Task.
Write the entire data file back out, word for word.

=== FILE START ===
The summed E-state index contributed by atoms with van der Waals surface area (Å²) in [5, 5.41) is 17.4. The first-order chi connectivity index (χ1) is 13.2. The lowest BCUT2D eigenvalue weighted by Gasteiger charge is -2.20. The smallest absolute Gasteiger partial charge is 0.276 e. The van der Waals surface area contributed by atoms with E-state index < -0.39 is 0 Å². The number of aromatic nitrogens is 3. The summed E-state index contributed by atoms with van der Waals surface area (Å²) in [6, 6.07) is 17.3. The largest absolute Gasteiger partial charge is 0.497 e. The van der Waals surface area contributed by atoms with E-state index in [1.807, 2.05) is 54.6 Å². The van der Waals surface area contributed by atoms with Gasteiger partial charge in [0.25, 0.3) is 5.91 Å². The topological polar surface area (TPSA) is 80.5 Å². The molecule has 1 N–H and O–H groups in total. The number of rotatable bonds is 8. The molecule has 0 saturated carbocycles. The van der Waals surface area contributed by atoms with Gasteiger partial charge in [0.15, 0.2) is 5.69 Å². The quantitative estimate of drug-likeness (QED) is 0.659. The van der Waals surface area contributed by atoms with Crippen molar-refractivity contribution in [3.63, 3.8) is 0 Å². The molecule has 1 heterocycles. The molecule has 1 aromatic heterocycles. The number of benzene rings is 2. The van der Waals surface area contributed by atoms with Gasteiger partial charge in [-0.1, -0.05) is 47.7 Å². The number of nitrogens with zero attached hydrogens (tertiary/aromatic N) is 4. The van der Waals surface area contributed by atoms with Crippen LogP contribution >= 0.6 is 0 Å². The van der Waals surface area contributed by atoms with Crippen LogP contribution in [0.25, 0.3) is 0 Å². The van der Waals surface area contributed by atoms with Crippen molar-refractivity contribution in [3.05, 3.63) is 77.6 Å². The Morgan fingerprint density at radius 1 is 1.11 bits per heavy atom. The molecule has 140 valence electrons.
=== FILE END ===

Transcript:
The summed E-state index contributed by atoms with van der Waals surface area (Å²) in [5, 5.41) is 17.4. The first-order chi connectivity index (χ1) is 13.2. The lowest BCUT2D eigenvalue weighted by Gasteiger charge is -2.20. The smallest absolute Gasteiger partial charge is 0.276 e. The van der Waals surface area contributed by atoms with E-state index < -0.39 is 0 Å². The number of aromatic nitrogens is 3. The summed E-state index contributed by atoms with van der Waals surface area (Å²) in [6, 6.07) is 17.3. The largest absolute Gasteiger partial charge is 0.497 e. The van der Waals surface area contributed by atoms with E-state index in [1.807, 2.05) is 54.6 Å². The van der Waals surface area contributed by atoms with Gasteiger partial charge in [0.25, 0.3) is 5.91 Å². The topological polar surface area (TPSA) is 80.5 Å². The molecule has 1 N–H and O–H groups in total. The number of rotatable bonds is 8. The molecule has 0 saturated carbocycles. The van der Waals surface area contributed by atoms with Gasteiger partial charge in [0.15, 0.2) is 5.69 Å². The quantitative estimate of drug-likeness (QED) is 0.659. The van der Waals surface area contributed by atoms with Crippen molar-refractivity contribution in [3.63, 3.8) is 0 Å². The molecule has 1 heterocycles. The molecule has 1 aromatic heterocycles. The number of benzene rings is 2. The van der Waals surface area contributed by atoms with Gasteiger partial charge in [-0.1, -0.05) is 47.7 Å². The number of nitrogens with zero attached hydrogens (tertiary/aromatic N) is 4. The van der Waals surface area contributed by atoms with Crippen LogP contribution >= 0.6 is 0 Å². The van der Waals surface area contributed by atoms with Crippen LogP contribution in [0.25, 0.3) is 0 Å². The van der Waals surface area contributed by atoms with Crippen molar-refractivity contribution in [3.05, 3.63) is 77.6 Å². The Morgan fingerprint density at radius 1 is 1.11 bits per heavy atom. The molecule has 140 valence electrons.